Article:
Friday, 28 April 2017

Banff Centre Spoken Word Residency - Day 12

Friday, April 28
7:30 pm - Tanya Tagaq Performance - Margaret Greenham Theatre

I spent the day preparing for the performance, and then met up with Kyla from the Social Media team at Banff Centre for a short interview and photo.

In the evening we attended the Tanya Tagaq performance. Having never experienced throat singing before, I did not know what to expect, and was really excited.

Tanya Tagaq is a contemporary artist and throat singer from Cambridge Bay, Nunavut. She just won the prestigious 2014 Polaris Prize and the 2015 Juno Award for Best Aboriginal Album of the Year for her latest album, Animism. Since 2001, she has forged a remarkable career performing on stages around the world and collaborating with world-renowned artists such as Bjork and the Kronos Quartet. She has released four award-winning albums: Sinaa (2005), Auk/ Blood (2008), Anuraaqtuq (2011) and Animism(2014) which is also set to be released in the United States. She has won numerous Canadian Aboriginal Music Awards and been nominated for numerous Juno Awards. During her teenage years, while away at school, she began experimenting with Inuit throat singing and gradually developed her own solo style, fusing contemporary interests with this traditional art form. Her unique sound defies easy categorization; it has been described as ‘primal’, ‘orchestral’ and as ‘free jazz’.

She has also ventured into film performance, contributing to the soundtrack for “Diaries of Knut Rasmussen” and theme music for the CBC television show Arctic Air. She performed in the award-winning short film Tungijuq which premiered to rave reviews at the Toronto International Film Festival (2009) and the Sundance Film Festival (2010). More recently, she has collaborated with musicians Jesse Zubot and Jean Martin in scoring a powerful live performance set to the 1922 film, Nanook of the North.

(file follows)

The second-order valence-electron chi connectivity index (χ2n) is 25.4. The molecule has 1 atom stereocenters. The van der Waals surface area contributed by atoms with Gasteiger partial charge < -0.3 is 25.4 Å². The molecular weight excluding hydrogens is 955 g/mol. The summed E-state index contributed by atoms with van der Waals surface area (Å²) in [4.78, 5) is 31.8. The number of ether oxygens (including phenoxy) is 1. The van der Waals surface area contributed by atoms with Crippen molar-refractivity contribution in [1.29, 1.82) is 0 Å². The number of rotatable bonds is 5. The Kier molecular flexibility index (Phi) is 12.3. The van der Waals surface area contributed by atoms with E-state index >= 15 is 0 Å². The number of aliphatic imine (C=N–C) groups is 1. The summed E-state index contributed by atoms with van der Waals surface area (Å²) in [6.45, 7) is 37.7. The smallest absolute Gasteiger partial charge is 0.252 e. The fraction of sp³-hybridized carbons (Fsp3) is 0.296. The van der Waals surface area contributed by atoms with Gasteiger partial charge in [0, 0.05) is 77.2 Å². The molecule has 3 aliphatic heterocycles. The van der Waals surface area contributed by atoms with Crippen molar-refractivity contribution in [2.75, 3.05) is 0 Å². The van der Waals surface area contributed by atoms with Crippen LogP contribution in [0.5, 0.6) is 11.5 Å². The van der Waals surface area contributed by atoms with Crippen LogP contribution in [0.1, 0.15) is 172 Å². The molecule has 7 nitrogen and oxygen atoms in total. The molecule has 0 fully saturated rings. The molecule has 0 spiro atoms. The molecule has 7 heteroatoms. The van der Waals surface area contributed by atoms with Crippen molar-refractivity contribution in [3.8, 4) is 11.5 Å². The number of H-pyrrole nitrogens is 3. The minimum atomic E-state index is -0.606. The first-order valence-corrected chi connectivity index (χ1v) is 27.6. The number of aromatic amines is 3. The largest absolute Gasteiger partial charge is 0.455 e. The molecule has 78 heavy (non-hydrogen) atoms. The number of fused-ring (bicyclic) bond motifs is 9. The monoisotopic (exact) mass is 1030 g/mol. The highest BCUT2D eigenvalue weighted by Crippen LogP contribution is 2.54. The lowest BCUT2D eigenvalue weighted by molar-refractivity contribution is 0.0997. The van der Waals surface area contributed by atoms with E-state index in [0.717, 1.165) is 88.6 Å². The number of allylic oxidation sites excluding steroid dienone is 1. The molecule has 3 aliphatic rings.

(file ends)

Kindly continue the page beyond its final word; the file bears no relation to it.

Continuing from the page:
"Her ghostly chants, guttural growls, gasps and moans are enough to make Björk, her sometime collaborator, sound as demure as a choirgirl." - The Guardian

The performance was out of this world. Tanya showed another side to her personality. Infact, it was hard to believe that the woman on stage was the same woman who had appeared so sensitive and fragile at the beginning of her artist talk the day before.

She had mentioned that the performance may have been difficult to understand had she not spoken to us, and I can certainly see what she meant by that. I think that when on stage, she was enacting some of the stories that she had told us about. What came out of her mouth was so rich, full of emotion, pain, grief, hurt, delight. It was visually amazing to watch also. She was transformed as she moved from one character to another.

At the end I met up with the other Spoken Word artists and we were shellshocked and speechless! We had been blown away.

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